Cover image for Bone wars : the excavation and celebrity of Andrew Carnegie's dinosaur
Bone wars : the excavation and celebrity of Andrew Carnegie's dinosaur
Rea, Tom, 1950-
Personal Author:
Publication Information:
Pittsburgh, Pa. : University of Pittsburgh Press, [2001]

Physical Description:
x, 276 pages : illustrations ; 24 cm
Personal Subject:
Format :


Call Number
Material Type
Home Location
Item Holds
QE705.U6 R43 2001 Adult Non-Fiction Non-Fiction Area

On Order



Rea recreates a remarkable story of hubris, hope, and turn-of-the-century science in this true tale of how a fossil unearthed in the badlands of Wyoming in 1889 helped give birth to the public's fascination with dinosaurs. 35 illustrations.

Author Notes

Tom Rea grew up in Pittsburgh admiring the dinosaurs at the Carnegie Museum of Natural History. Now a freelance writer, for a dozen years he covered politics, education, and science for the Casper Star-Tribune, Wyoming's largest newspaper. He lives in Casper, Wyoming, with his family

Reviews 3

Booklist Review

In the late 1800s, the discovery of dinosaur bones in Wyoming sparked a scientific gold rush among museums, universities, and individuals looking for a part of the glory and fame. Among the interested parties was steel magnate Andrew Carnegie, who, at that time, was looking to sell his business interests and build a museum. Carnegie's agent, a man named Holland, found himself drawn into a tumultuous race for the biggest and best skeleton yet. Very few tactics were considered too heinous to be employed by someone. As the museums and universities lured away and recruited one another's scientists and fossil prospectors, Holland explored loopholes in the land-claim laws that might allow him to take possession of land on which discoveries had already been made. Others, in the fields, smashed and destroyed dinosaur bones so that no one else would find them intact. Rea pieces together countless bits of information to construct an overall picture of this period of scientific discovery. --Gavin Quinn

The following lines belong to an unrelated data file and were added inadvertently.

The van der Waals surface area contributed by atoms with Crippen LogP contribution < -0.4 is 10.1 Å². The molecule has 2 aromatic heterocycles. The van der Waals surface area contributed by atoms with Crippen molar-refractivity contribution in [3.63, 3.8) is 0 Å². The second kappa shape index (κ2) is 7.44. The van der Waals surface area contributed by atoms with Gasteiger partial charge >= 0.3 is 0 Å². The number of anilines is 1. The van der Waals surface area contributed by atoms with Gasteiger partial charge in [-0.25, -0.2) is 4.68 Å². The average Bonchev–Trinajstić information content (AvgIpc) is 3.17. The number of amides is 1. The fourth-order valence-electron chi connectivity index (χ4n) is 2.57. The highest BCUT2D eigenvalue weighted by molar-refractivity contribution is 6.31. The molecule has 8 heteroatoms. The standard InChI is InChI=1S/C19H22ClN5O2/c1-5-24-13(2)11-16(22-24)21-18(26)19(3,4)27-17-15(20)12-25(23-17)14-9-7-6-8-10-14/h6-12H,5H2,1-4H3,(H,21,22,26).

Library Journal Review

When Pittsburgh steel tycoon Andrew Carnegie opened the Carnegie Institute in 1895, he hoped that his friend O.C. Marsh would provide a dinosaur for his new museum. However, Marsh died in 1898, leaving Carnegie without a dinosaur. Then the New York Post published a story about a colossal sauropod skeleton found in Wyoming by a man named Bill Reed. Carnegie was determined to get the fossil for his museum, but the University of Wyoming was just as determined. Carnegie's fortune eventually won the prize. When the dinosaur was excavated, it was named Diplodocus carnegii in his honor, and casts of the fossil were displayed around the world. Journalist Rea researched the tale of the Diplodocus fossil from original correspondence. He begins his book where the famous feud between Marsh and Edward Drinker Cope ended, skipping the earlier history of fossil discoveries in the Western United States, which has already been covered in David Wallace's The Bonehunters' Revenge (LJ 9/15/99) and Mark Jaffe's The Gilded Dinosaur (LJ 1/00). Recommended for academic and public libraries. Amy Brunvand, Univ. of Utah Lib., Salt Lake City (c) Copyright 2010. Library Journals LLC, a wholly owned subsidiary of Media Source, Inc. No redistribution permitted.

Choice Review

Bone Wars is not a book of science. It is not even a book about science. Rather, journalist Rea focuses on the dynamic history of the ego-driven acquisition of (at the time) the world's largest dinosaur specimen. In the years following Andrew Carnegie's 1895 establishment of the Carnegie Institute, he longed for impressive fossil specimens to display in the Institute's Museum of Natural History. After he failed to acquire dinosaur specimens from O.C. Marsh of Yale's Peabody Museum, news of the discovery of the "most colossal animal" near Laramie, Wyoming led Carnegie to resolve to have his own dinosaur specimen collected for the museum. Bone Wars traces the history of the discovery, unearthing, and reconstruction of Diplodocus carnegii, revealing the personalities of the men and women involved in bringing the 84-foot-long dinosaur to Pittsburgh and plaster casts of the specimen to heads of state throughout the world. Rea's recounting of the history is interesting, comfortable to read, and well illustrated with historical photographs and drawings. Recommended for all levels of readers. T. J. Kroeger Bemidji State University

Table of Contents

Acknowledgmentsp. vii
1. Diplodocus carnegiip. 1
2. The Freehearted Frontier Hunterp. 12
3. The Most Colossal Animalp. 29
4. Culture in the Iron Cityp. 42
5. A Lizard in Wyoming Politicsp. 52
6. Uncle Sam's Landp. 59
7. Hewn into Fragmentsp. 68
8. Some Good Luck at Lastp. 87
9. The Ample Fossil Fieldsp. 99
10. Noble Champions of Truthp. 118
11. Patagoniap. 123
12. No More Reeds, No More Wortmansp. 135
13. Southern Dreamsp. 144
14. When the Flag Dropsp. 158
15. Heads and Tailsp. 179
16. Celebrityp. 198
Epiloguep. 212
Milestonesp. 217
Notesp. 218
Bibliographyp. 259
Indexp. 271